Learning to live with discomfort

Fight or flight.

This phrase is often used to describe our possible reactions to some sort of threatening situation – either we stay and fight the threat, or we turn tail and take flight. These are instincts that have been instilled in us over thousands of generations, instincts that helped our ancestors to survive in a world that was harsh and full of predators. Unfortunately, these same instincts can do a lot of damage when they come into play during our personal relationships and often lead to an inability to communicate deeply or a desire to cut and run whenever things get difficult.

Now obviously, there are some threats we should definitely run away from, which is why we have these instincts in the first place – tigers that are hunting us, volcanic explosions, hippos that escaped from the zoo.

But most of us are not confronted with these kinds of threats on a daily basis (if you are, please email me, I’m super curious what your life is like). Usually when we feel the urge to fight or run away, it is when faced with some sort of modern-day threat; a threat to our ego, to our feelings of security, to our sense of self-worth. What if we learned to use these threats as opportunities for growth and adventure, instead of obstacles we needed to avoid completely?

As humans, we have become so good at protecting ourselves by avoiding conflict, uncertainty, and discomfort that we are often completely unprepared to deal with these things in a healthy way when they come up. We are constantly either running away from these feelings, or exhausting ourselves by fighting them, trying to somehow “win out” over our emotional struggles, aiming to exert strict control over every situation.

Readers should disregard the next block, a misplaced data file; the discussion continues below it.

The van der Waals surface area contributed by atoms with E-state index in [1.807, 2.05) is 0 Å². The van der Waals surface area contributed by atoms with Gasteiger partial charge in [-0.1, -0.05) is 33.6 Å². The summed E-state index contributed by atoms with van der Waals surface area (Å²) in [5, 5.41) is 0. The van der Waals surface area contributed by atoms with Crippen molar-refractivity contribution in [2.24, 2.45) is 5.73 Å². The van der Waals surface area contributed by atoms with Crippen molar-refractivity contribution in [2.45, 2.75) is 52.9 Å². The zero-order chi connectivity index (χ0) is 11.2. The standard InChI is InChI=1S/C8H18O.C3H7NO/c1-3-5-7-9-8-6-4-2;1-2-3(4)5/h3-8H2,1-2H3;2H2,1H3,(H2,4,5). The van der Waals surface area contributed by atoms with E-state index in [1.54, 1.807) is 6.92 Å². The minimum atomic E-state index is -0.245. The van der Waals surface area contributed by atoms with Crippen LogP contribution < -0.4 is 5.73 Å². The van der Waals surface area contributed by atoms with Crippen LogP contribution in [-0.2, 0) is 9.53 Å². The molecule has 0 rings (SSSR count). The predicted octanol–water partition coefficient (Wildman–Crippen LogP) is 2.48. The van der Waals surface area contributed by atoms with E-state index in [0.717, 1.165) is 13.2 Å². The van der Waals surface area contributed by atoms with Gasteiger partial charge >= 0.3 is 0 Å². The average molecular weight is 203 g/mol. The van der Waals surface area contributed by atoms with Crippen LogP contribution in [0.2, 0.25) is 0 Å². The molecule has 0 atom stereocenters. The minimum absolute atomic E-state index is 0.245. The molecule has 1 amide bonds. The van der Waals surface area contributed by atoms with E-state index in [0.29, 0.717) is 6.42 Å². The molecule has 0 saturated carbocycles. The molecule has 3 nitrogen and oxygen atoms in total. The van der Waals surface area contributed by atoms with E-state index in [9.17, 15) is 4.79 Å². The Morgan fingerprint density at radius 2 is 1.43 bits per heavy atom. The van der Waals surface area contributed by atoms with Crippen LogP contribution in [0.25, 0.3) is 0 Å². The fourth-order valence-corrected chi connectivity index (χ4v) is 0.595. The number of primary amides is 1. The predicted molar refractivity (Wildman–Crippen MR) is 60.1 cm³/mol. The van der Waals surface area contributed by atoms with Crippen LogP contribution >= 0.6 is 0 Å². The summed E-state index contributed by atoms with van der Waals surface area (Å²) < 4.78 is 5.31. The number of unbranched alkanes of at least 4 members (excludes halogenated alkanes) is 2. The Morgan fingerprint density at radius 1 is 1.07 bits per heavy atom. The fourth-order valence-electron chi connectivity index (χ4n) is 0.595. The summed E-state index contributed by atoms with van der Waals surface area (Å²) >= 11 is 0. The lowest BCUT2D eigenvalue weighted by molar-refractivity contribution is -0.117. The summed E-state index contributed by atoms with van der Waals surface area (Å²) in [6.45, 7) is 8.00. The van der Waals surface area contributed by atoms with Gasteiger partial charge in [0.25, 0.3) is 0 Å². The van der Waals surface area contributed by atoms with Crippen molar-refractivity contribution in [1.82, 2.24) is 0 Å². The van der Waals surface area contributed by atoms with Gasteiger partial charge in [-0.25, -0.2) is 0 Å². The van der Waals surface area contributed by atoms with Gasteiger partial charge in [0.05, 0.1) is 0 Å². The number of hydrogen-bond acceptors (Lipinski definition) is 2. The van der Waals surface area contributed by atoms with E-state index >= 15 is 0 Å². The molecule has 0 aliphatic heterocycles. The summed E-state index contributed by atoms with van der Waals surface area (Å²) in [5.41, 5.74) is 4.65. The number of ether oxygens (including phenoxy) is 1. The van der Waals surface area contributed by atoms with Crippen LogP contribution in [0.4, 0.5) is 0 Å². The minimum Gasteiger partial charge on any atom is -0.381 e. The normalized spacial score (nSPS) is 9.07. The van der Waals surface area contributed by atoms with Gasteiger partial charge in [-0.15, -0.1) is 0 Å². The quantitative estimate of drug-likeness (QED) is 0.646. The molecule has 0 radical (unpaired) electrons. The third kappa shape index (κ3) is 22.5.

Either way, fight or flight, neither of these actions involves us inviting uncertainty into our lives, being open to difficult conversations with the people we love, observing and accepting the emotions we experience, and exploring the discomfort we feel when faced with threats to our ego. When we constantly avoid these kinds of situations, we shut ourselves off from an entire facet of the human experience that offers an incredible opportunity for growth and self-exploration.

Difficult conversations

Have you ever been trying to have a conversation with a loved one about something that is important to you and they get frustrated and either leave the room or say “I don’t want to talk about this anymore”? How infuriating is that!? (I should admit that I am have been totally guilty of both of these things). Sometimes the person just needs some time to cool off and think it over because their ego is all up in knots and needs a moment to settle down – this has certainly been the case for me. If a difficult conversation is going nowhere, it can sometimes be helpful to give each person space and come back to it at a time when you’ve both had a chance to think about it on your own.